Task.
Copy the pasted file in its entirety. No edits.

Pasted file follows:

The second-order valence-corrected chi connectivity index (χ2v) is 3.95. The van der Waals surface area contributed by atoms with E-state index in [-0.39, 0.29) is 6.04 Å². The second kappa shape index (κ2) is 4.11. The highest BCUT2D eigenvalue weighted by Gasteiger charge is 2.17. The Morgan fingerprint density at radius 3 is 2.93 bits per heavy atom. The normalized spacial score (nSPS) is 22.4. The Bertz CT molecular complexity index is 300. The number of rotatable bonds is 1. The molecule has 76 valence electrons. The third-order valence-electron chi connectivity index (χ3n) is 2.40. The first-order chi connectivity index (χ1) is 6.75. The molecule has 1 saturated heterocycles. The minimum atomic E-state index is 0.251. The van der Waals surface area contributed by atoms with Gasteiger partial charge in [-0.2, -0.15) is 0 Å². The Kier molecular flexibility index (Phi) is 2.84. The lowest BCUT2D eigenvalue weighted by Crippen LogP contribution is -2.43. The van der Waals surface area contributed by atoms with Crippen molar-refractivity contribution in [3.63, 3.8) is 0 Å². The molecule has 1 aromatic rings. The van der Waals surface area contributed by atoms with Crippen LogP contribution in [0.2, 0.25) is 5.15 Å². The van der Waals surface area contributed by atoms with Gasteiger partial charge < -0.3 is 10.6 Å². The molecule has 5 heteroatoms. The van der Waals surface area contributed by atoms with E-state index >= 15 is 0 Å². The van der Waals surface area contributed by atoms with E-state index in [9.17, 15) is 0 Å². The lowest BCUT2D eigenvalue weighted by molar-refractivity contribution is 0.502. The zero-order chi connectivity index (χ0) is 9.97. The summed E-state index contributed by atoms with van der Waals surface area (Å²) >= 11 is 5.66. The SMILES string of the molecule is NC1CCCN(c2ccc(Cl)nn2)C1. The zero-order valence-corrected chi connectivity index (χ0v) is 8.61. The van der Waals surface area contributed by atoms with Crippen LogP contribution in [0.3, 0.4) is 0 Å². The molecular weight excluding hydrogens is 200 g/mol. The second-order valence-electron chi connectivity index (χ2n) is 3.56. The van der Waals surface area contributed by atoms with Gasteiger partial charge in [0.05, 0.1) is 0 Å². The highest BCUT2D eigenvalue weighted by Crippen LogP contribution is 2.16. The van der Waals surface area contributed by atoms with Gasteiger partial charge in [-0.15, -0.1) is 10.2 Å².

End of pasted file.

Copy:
The second-order valence-corrected chi connectivity index (χ2v) is 3.95. The van der Waals surface area contributed by atoms with E-state index in [-0.39, 0.29) is 6.04 Å². The second kappa shape index (κ2) is 4.11. The highest BCUT2D eigenvalue weighted by Gasteiger charge is 2.17. The Morgan fingerprint density at radius 3 is 2.93 bits per heavy atom. The normalized spacial score (nSPS) is 22.4. The Bertz CT molecular complexity index is 300. The number of rotatable bonds is 1. The molecule has 76 valence electrons. The third-order valence-electron chi connectivity index (χ3n) is 2.40. The first-order chi connectivity index (χ1) is 6.75. The molecule has 1 saturated heterocycles. The minimum atomic E-state index is 0.251. The van der Waals surface area contributed by atoms with Gasteiger partial charge in [-0.2, -0.15) is 0 Å². The Kier molecular flexibility index (Phi) is 2.84. The lowest BCUT2D eigenvalue weighted by Crippen LogP contribution is -2.43. The van der Waals surface area contributed by atoms with Crippen molar-refractivity contribution in [3.63, 3.8) is 0 Å². The molecule has 1 aromatic rings. The van der Waals surface area contributed by atoms with Crippen LogP contribution in [0.2, 0.25) is 5.15 Å². The van der Waals surface area contributed by atoms with Gasteiger partial charge < -0.3 is 10.6 Å². The molecule has 5 heteroatoms. The van der Waals surface area contributed by atoms with E-state index >= 15 is 0 Å². The van der Waals surface area contributed by atoms with E-state index in [9.17, 15) is 0 Å². The lowest BCUT2D eigenvalue weighted by molar-refractivity contribution is 0.502. The zero-order chi connectivity index (χ0) is 9.97. The summed E-state index contributed by atoms with van der Waals surface area (Å²) >= 11 is 5.66. The SMILES string of the molecule is NC1CCCN(c2ccc(Cl)nn2)C1. The zero-order valence-corrected chi connectivity index (χ0v) is 8.61. The van der Waals surface area contributed by atoms with Crippen LogP contribution in [0.3, 0.4) is 0 Å². The molecular weight excluding hydrogens is 200 g/mol. The second-order valence-electron chi connectivity index (χ2n) is 3.56. The van der Waals surface area contributed by atoms with Gasteiger partial charge in [0.05, 0.1) is 0 Å². The highest BCUT2D eigenvalue weighted by Crippen LogP contribution is 2.16. The van der Waals surface area contributed by atoms with Gasteiger partial charge in [-0.15, -0.1) is 10.2 Å².